Look, when you have an opportunity to steal a vote, the democrats will take advantage of it. And you can swing the ballots easily, ed. I could give you ten scenarios, but I won’t, because I don’t want to give anyone ideas how you can easily steal thousands of votes.

John: Oh, come on, Dan. “I can give you ten scenarios, but I won’t” is such an obvious lie. It’s up there with “I have a girlfriend, she goes to a different school, you wouldn’t know her”, or “I’m five minutes away!” Or “I’ve never sexually fantasized about lobsters.” We’ve all done that. It’s natural. They’re stoic and terrifying, the perfect sexual combination. What are we looking for if not someone who knows what they want and also hates you? That’s lobsters, buddy! We want their claws pinching our earlobes. Not too hard, but honestly? Hard. Like when the dentist says “does this hurt?” And you say “no” but you mean “yes” because you’re kind of curious what this dentist can do when pushed. Do you know how many legs a lobster has? I’ll tell you: a sex amount. Bonk bonk bonk bonk bonk. Bonk bonk bonk bonk bonk. That many. Fuck me stupid, you weaponized ocean bitch. Here is four hit reasons why it would be cool to fuck an adult-sized lobster on holiday: they live a long time, meaning they know what they’re doing; their backs are incredibly strong and responsive — I shouldn’t have to explain why that’s good sexually; they’re incapable of racism; and they can’t talk and ruin the mood. We ask “is this good?” And they just sort of wobble their horrible black eyes around.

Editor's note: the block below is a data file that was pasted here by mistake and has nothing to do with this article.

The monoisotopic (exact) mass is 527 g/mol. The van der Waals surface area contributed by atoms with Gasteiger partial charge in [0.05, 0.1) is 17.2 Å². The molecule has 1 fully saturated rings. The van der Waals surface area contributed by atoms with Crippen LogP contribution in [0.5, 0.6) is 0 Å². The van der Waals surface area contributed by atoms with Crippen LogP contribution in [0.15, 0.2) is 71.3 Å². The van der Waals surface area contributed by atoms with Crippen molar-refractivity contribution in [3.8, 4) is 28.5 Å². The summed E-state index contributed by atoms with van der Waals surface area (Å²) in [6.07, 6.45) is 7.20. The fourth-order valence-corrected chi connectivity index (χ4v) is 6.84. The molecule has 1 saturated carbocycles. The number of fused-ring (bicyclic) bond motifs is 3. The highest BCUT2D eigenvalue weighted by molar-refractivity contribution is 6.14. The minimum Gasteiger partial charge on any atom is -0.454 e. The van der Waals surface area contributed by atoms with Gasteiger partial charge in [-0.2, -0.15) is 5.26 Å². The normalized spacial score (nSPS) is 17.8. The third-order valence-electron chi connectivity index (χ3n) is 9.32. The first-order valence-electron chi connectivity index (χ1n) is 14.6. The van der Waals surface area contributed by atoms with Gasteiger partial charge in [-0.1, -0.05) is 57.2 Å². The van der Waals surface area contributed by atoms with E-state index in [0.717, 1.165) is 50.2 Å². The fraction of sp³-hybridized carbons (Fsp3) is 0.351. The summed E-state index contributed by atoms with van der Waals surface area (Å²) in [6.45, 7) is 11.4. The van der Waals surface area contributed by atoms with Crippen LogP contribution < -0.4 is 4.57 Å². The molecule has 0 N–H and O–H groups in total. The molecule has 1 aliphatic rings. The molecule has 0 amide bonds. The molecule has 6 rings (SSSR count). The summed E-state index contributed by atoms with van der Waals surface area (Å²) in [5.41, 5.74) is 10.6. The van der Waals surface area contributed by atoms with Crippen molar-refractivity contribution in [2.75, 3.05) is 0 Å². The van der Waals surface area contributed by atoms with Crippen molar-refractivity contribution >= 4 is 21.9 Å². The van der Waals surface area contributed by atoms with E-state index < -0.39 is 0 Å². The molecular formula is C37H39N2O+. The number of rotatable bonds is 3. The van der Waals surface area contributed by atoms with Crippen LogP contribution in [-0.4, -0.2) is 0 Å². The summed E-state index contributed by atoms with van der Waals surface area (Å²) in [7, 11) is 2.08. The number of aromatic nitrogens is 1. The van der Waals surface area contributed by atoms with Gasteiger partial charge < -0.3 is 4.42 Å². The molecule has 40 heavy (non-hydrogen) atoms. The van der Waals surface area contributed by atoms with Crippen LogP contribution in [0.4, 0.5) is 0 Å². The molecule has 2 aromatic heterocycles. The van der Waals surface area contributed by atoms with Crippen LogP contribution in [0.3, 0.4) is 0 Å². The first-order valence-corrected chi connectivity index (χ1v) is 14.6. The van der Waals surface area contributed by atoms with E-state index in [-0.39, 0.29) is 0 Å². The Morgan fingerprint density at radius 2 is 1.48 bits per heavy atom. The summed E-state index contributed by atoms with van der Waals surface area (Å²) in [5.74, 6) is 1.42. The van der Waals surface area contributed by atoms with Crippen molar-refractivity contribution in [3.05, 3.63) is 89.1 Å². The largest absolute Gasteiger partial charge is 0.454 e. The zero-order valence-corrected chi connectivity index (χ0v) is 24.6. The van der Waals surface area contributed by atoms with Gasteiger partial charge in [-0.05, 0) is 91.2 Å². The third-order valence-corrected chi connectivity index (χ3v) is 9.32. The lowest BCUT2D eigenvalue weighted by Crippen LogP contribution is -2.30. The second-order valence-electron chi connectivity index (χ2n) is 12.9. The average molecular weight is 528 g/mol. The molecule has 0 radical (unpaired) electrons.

My point here is, we all think about having sex with burdened, unhappy lobsters all the time, even in winter, and that’s why we shouldn’t listen to Dan Patrick or, honestly, whoever it was I was talking about earlier. I don’t remember. But here’s the thing: there’s a reason Patrick can give you ten scenarios for democrats stealing elections, but no evidence, and that’s because — despite saying he’d pay up to a million dollars for evidence of voter fraud — he has, to put it mildly, not paid out. And local election supervisors themselves will tell you these bills make no sense. The Florida supervisors of elections strongly opposed their state’s new bill, with one republican supervisor telling a reporter, “it’s stupid, okay? It was a solution looking for a problem.” But it’s actually one step worse than that. Because these are solutions to problems that have been deliberately and strategically manufactured. The game’s pretty obvious: use bullshit claims to stir up baseless fear to pass unnecessary restrictions targeting particular groups. Just look at what happened this week. The nonsense “audit” in Arizona come to a humiliating conclusion that failed to show, yet again, that trump was cheated of victory — but its organizers still recommended the legislature tighten up the election process to provide additional certainty going forward. Because of course they fucking did. It’s all a shameless attempt to get to the same place. So what can we do to fight all this? The good news is, there’s proposed legislation that addresses many of the problems you’ve seen tonight. The John Lewis Voting Rights Advancement Act would restore parts of the VRA the supreme court gutted. And more substantially, there’s the freedom to vote act, which would, among other things, make voting by mail available for every voter, make election day a public holiday, and make automatic voter registration a national standard. Unfortunately, Mitch McConnell‘s announced he’ll filibuster any attempts to get either of those acts passed. So if we want to protect the ballot — which we absolutely should — we need to end the filibuster. And you’d hope every national democratic politician would be screaming about this, but some are doing the opposite. Joe Manchin‘s consistently defended the filibuster. And when Joe Biden was asked if he supports doing away with it to specifically protect voting rights, this was his maddening answer.